A week after its first investment in Europe, Chinese ride-sharing giant Didi Chuxing is spreading its wings once again after it announced a financing deal with Careem, an Uber rival in the Middle East that is valued at more than $1 billion. The size of the investment was not disclosed.
Yes, Didi is backing yet another Uber rival in another corner of the world.
Aside from Taxify, the Europe and Africa Uber competitor that it invested in earlier this month, Didi has shares in Lyft in the U.S., India’s Ola, 99 in Latin America and Southeast Asia’s Grab. It also owns equity in Uber courtesy of the unique terms of the acquisition of the Uber China business last year.
In that respect, it makes sense that it is considering investments in basically any ride-sharing company in the world. Beyond giving it the potential to expand its service through acquisitions or partnerships at a later, these deals also help Didi — which is the world’s second highest value tech company behind Uber — to put Uber under some pressure. The firm can help its global partners b giving them more money and providing the expertise and tech capabilities that it has developed from serving 400 million users in China.
As the saying goes: the enemy of my enemy is my friend.
“Didi Chuxing brings leading edge AI capabilities, insight and expertise to our organization as we enter our next phase of growth,” Careem CEO Mudassir Sheikha said in a statement. “This evolution in our long relationship will enable Careem to more effectively pursue growth opportunities through continued innovation and sustainability.”
Dubai-headquartered Careem started out five years old as a scrappy Uber competitor, but it has grown into quite a formidable business in its own right. Back in June, it raised $500 million from investors that include auto giant Daimler at a valuation of $1.2 billion — that’s up on the $1 billion valuation that it scored when it raised the first part of that round in December 2016. In total, Careem has raised just shy of $570 million to date, and its other backers include Rakuten and Saudi Telecom Company (STC).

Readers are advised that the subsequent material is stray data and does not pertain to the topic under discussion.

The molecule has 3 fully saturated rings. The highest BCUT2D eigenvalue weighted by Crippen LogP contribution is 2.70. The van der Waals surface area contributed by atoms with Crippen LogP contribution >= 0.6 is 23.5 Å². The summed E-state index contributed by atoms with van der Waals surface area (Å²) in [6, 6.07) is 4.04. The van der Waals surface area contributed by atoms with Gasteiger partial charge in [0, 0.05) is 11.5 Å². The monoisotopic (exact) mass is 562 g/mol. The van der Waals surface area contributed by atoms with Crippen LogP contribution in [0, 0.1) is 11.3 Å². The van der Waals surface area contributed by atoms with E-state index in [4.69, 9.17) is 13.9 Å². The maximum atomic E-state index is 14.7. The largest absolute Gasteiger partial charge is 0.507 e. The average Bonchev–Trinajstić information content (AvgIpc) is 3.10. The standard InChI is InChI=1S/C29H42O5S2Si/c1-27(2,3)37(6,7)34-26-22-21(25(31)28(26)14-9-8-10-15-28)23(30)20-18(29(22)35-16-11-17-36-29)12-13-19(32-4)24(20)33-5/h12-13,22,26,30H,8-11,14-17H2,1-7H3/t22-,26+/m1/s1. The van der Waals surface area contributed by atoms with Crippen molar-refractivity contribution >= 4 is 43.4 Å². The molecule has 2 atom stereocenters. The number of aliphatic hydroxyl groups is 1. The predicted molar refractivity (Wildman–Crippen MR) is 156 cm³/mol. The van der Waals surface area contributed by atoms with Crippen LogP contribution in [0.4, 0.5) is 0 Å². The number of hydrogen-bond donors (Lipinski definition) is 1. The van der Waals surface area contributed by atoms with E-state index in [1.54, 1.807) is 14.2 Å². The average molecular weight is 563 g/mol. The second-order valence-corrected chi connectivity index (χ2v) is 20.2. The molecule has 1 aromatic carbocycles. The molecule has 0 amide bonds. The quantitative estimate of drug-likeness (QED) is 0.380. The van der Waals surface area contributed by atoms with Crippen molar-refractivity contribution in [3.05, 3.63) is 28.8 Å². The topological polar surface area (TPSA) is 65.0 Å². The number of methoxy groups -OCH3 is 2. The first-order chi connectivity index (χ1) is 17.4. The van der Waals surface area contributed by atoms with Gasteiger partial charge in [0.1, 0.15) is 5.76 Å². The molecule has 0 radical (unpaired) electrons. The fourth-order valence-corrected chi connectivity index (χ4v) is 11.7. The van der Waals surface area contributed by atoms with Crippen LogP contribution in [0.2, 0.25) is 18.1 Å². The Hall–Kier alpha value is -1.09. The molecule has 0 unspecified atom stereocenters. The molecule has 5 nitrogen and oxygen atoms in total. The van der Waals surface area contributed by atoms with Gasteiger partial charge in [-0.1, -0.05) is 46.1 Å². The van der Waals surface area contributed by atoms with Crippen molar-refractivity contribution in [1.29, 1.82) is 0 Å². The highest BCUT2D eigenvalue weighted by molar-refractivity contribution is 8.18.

As for its business, Careem operates in 80 cities across 13 countries in the Middle East and North Africa. It claims to have over 12 million registered customers and in excess of 250,000 drivers. It has even played the Didi big brother role. Back in July, it invested an undisclosed sum into Egypt-based Swvl.
Following this investment Didi said its “global framework of collaboration” now covers over 60 percent of the world’s population across 1,000 cities. That gives a clear insight into what its next ambition is having already driven Uber out of China via that acquisition deal.
Things might be about to get a little more complicated if SoftBank, which has invested alongside Didi in many of its global deals, backs Uber. Following media reports, CEO Mashayoshi Son yesterday confirmed his interest in doing a deal with Uber, but he said that SoftBank is also weighing a deal with Lyft.
Note: The original version of this post was updated to correct Careem’s financing history